O'Donnell v. Elgin, J. & E. Ry. Co.,
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338 U.S. 384 (1949)
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U.S. Supreme Court
O'Donnell v. Elgin, J. & E. Ry. Co., 338 U.S. 384 (1949)
O'Donnell v. Elgin, Joliet & Eastern Railway Co.
Argued October 21, 1949
Decided December 12, 1949
338 U.S. 384
In an action under the Federal Employers' Liability Act to recover damages for a death claimed to have been proximately caused by the breaking of an automatic coupler, the complaint mingled in a single cause of action charges of general negligence and a specific charge that defendant "carelessly and negligently" violated the Safety Appliance Act by operating a car not equipped with the prescribed coupler. The trial court denied plaintiff's request for instructions that the breaking of the coupler was negligence per se, and submitted the whole case to the jury indiscriminately as a negligence case. The jury found for defendant.
Held: as to the claim based on the Safety Appliance Act, plaintiff was entitled to a peremptory instruction that to equip a car with a coupler which broke in a switching operation was a violation of the Act, which rendered defendant liable for injuries proximately resulting therefrom, and that neither evidence of negligence nor of diligence and care was to be considered on the question of this liability. Pp. 338 U. S. 385-394.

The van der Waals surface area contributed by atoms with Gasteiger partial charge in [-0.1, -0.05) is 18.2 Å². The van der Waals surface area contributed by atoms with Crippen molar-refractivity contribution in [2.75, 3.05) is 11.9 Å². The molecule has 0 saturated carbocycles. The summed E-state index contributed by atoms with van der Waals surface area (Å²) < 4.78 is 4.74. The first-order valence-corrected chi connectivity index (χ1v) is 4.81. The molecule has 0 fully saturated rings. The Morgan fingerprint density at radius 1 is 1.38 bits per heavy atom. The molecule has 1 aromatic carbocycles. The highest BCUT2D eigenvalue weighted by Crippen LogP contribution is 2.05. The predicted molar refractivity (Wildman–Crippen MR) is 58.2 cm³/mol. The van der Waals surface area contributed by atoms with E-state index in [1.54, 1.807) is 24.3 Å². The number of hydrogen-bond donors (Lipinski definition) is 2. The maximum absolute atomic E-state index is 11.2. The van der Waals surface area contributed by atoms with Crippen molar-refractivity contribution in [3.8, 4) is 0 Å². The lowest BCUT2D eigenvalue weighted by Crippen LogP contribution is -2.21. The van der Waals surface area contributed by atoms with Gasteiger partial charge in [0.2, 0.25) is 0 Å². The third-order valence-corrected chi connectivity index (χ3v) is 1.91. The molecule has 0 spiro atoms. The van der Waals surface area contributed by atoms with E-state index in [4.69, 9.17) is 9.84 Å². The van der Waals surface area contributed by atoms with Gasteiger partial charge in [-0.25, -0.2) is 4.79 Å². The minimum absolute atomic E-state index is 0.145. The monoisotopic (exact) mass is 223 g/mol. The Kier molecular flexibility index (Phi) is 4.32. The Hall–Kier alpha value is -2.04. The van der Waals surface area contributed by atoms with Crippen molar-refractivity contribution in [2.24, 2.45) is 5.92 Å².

(a) The Safety Appliance Act requires couplers which, after a secure coupling is effected, will remain coupled until set free by some purposeful act of control. Pp. 338 U. S. 387-389.
(b) A failure of equipment to perform as required by the Safety Appliance Act is, in itself, an actionable wrong, in no way dependent upon negligence and for the proximate results of which there is liability that cannot be escaped by proof of care or diligence. Pp. 338 U. S. 389-392.
(c) Pleadings will serve their purpose of sharpening and limiting the issues only if claims based on negligence are set forth separately from those based on violation of the Safety Appliance Act. P. 338 U. S. 392.
(d) Even though no objection be made to an improper pleading in a case such as this, it is almost indispensable to an intelligible charge to the jury that a clear separation between claims based on negligence and those based on violation of the Safety Appliance Act be observed and impressed. P. 338 U. S. 393.
(e) Evidence pertinent to negligence is immaterial to issues raised by a claim based on violation of the Safety Appliance Act. Pp. 338 U. S. 393-394.
171 F.2d 973 reversed.
The Court of Appeals affirmed a judgment for the defendant in an action under the Federal Employers' Liability Act. 171 F.2d 973. This Court granted certiorari. 337 U.S. 929. Reversed, p. 338 U. S. 394.